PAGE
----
Matthew Miner


This is a summary of a talk I gave at the React Vancouver meetup in September 2019.

Streak (where I work) is a CRM platform for Gmail, and as such deals with a lot of data. Like, way more than I expected. All this data — much of which gets loaded into the browser all at once — leads to slow network requests, slow deserialization, and high memory usage. In other words, a crummy user experience. To make matters worse, the hardest hit are our most valuable customers with the largest datasets.

FlatBuffers To The Rescue

One technology we use to combat this is FlatBuffers, an “efficient cross platform serialization library”. It was created at Google for game development, where you need to squeeze out every ounce of performance. It’s not inherently limited to game engines though and can be used anywhere you need optimized data serialization.

How it works is right in the name. Flat = the ability to access hierarchical data without parsing; Buffer = binary representation. You store your data in a binary blob and you get random access to any part of the underlying data structures.

Libraries exist for all the major languages — JavaScript, C#, Python, Go, etc. There’s even one for a language called Lobster which I had never heard of but which looks very cool.

Of course, binary serialization is nothing new, and there are tons of alternatives: Protocol Buffers, MessagePack, Thrift, Avro.1 All of them beat the pants off plaintext formats like JSON when it comes to metrics like request payload size. Where FlatBuffers stands apart is that it requires virtually no deserialization step when reading data.

Rather than parsing the FlatBuffer-encoded file into an intermediate representation and loading that into memory, you use fancy table lookups to determine where your property is located then read the bytes at the given offset. This wiki entry dishes out the nitty gritty details of how this works. No deserialization means your memory usage stays low and you waste no CPU cycles extracting your data.

Here’s official benchmarks showing that FlatBuffers are indeed fast. My own benchmarks are entirely unscientific and unrigorous, but for a ~1.3 MB JSON document the request size was halved and the deserialization time cut to a third (there is of course still some overhead when reading). In any case, definitely speedier than old tortoise JSON.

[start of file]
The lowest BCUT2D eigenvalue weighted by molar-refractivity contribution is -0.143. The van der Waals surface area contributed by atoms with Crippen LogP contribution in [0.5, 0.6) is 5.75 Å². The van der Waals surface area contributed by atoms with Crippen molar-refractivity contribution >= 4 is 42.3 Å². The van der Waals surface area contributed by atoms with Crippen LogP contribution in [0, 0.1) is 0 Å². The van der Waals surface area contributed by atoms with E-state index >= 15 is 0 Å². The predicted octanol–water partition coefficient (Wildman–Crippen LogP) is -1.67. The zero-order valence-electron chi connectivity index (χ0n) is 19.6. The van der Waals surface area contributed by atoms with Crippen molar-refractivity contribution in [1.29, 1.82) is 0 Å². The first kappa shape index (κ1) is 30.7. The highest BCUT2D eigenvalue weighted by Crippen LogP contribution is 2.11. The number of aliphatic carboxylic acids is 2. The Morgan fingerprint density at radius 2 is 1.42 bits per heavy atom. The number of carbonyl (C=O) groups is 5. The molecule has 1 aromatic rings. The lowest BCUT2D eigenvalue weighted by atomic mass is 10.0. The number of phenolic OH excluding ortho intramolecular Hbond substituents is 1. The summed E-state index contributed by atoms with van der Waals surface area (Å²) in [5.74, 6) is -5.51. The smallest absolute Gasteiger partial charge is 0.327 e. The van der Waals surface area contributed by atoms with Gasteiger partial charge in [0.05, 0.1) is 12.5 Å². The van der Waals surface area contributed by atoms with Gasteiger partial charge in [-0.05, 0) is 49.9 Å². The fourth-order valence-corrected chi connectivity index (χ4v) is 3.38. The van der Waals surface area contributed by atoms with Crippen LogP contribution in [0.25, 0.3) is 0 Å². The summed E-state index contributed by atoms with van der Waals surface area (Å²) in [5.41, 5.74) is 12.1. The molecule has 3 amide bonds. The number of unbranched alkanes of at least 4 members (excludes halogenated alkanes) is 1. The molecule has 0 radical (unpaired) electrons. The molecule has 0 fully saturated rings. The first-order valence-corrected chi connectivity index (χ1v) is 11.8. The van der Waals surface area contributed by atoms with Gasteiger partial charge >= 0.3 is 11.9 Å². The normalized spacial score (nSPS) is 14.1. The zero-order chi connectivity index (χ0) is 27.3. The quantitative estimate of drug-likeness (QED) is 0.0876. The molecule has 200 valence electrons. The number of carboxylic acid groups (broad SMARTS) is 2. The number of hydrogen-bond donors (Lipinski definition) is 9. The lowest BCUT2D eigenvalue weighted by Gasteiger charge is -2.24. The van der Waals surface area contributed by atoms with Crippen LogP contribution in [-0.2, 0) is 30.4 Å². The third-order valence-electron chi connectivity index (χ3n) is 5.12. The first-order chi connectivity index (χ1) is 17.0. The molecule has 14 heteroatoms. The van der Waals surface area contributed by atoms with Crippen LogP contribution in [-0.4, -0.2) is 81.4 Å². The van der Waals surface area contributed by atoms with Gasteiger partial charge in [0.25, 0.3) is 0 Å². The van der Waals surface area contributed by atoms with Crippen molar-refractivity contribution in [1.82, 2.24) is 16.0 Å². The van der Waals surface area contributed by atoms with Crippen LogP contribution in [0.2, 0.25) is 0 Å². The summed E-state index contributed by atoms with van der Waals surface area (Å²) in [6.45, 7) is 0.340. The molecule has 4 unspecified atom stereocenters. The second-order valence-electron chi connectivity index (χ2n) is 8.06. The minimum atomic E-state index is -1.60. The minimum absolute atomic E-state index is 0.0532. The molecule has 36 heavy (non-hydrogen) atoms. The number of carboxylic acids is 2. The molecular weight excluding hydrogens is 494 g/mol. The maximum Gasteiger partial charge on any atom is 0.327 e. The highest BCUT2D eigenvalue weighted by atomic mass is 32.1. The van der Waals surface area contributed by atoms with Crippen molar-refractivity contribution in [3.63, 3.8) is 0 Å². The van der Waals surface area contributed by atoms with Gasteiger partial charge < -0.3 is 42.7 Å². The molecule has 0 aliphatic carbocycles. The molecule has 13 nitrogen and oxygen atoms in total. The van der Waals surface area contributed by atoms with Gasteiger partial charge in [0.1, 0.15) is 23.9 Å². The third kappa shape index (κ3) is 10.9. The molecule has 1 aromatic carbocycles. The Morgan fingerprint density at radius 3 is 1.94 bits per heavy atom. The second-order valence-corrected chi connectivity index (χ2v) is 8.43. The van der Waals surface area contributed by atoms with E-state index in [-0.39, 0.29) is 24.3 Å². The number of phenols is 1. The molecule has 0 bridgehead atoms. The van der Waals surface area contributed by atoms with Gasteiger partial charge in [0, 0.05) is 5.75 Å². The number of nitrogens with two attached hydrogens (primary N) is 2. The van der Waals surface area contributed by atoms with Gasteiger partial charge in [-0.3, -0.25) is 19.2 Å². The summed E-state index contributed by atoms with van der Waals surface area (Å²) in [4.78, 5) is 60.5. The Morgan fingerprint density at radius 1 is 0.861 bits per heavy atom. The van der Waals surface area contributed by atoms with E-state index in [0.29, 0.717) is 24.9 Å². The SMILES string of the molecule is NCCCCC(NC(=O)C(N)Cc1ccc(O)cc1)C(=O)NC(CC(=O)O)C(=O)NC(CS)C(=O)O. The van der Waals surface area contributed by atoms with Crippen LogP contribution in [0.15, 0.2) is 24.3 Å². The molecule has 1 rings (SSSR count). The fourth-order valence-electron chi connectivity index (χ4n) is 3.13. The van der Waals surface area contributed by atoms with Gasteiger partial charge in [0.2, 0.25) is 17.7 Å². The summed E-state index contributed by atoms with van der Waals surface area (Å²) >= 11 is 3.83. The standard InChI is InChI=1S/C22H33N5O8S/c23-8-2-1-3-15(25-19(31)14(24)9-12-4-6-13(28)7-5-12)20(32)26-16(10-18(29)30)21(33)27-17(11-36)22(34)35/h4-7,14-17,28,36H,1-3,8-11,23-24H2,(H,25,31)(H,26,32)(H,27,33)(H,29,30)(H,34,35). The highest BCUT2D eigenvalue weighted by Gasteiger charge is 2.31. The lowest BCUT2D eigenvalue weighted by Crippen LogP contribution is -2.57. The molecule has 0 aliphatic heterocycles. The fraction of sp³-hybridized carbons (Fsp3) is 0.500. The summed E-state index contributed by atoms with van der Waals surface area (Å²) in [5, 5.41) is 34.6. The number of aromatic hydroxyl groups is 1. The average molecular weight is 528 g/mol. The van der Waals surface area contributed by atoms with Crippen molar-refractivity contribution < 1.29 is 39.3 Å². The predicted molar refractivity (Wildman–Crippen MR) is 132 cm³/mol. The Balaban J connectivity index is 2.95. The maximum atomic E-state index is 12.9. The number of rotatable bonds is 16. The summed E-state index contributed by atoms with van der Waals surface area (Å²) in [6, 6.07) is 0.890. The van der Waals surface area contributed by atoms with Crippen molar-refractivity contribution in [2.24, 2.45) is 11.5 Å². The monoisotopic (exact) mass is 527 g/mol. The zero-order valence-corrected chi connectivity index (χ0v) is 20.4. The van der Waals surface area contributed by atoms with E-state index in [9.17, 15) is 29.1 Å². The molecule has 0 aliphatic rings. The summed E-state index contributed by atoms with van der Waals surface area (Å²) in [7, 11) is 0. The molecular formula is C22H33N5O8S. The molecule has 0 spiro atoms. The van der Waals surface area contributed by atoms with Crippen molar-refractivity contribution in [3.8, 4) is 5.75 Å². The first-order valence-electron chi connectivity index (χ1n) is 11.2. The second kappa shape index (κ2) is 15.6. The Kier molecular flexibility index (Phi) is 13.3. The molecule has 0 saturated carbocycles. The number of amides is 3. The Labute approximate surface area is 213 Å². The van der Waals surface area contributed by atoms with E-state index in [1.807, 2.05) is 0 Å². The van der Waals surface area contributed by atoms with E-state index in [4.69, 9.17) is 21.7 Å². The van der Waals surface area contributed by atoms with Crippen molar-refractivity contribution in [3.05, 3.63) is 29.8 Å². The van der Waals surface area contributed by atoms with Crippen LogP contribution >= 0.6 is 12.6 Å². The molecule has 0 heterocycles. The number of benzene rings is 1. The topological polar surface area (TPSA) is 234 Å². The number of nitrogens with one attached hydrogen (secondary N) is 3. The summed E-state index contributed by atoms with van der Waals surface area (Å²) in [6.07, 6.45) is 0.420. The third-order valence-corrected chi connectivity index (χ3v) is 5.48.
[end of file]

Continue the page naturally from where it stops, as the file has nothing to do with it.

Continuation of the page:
Let’s Use This Thing

FlatBuffers has its own Interface Definition Language with tables (objects), vectors (lists), numbers, booleans, and strings. Squint hard enough and it looks like C.

// item.fbs

table Item {
    contacts: [Contact];
    isStarred: bool;

table Contact {
    name: string;
    email: string;

root_type Item;

A schemaless version also exists if strong typing isn’t your bag.

Compile the schema file to use in the language of your choice using flatc.

flatc --js item.fbs

The result is nigh unreadable (and even gnarlier for other languages), but you should have no need to touch the generated code.2

// item_generated.js

Item.prototype.isStarred = function() {
  var offset =, 8);
  return offset ? !! + offset) : false;


Here’s what ingesting a serialized binary blob might look like using the FlatBuffers JavaScript library and the module we generated.

import flatbuffers from './flatbuffers.js';
import { Item } from './item_generated.js';

async function readContacts() {
    const response = await fetch('/item.bin');
    const buffer = await response.arrayBuffer();
    const bytes = new Uint8Array(buffer);
    const bb = new flatbuffers.ByteBuffer(bytes);
    const item = Item.getRootAsItem(bb);

    for (let i = 0; i < item.contactsLength(); i++) {
        const contact = item.contacts(i);

Not too bad right? Only a few lines more than hitting an ordinary JSON API.


FlatBuffers work well for Streak. The performance gains vastly improve the user experience. But it’s only one performance optimization, not the whole solution, and there are many downsides.

It’s unfamiliar technology for one. Prior to joining Streak I had used Thrift and Protocol Buffers, but FlatBuffers hadn’t crossed my radar. Binary formats of any kind add developer friction and FlatBuffers are no exception. Inspect a binary response in Chrome DevTools and you’ll see something that looks like this:

Inspecting FlatBuffers response in Chrome DevTools

There are workarounds — you can serve JSON in your development environment and FlatBuffers in production — but it’s complexity you previously didn’t have.

Whether you should use FlatBuffers depends on your app. Are request size and deserialization bottlenecks? For many web apps this won’t be true, e.g. a TODO app where you might expect a few hundred or thousand items at most.

The usual advice for any optimization applies: measure first. Slowness that FlatBuffers could partially alleviate might point to a deeper issue that you’re papering over. Perhaps you load too much data at once that could instead be delivered in small chunks as needed. If you have a mobile app, halving your request size might still blow through your user’s monthly limits. It might be time to rethink your architecture.

For the right ailment though, FlatBuffers might be the tonic you need.

  1. Invent your own for a lifetime of job security. 

  2. Though we did have to modify the FlatBuffers JavaScript library to play nicely with ES6 modules.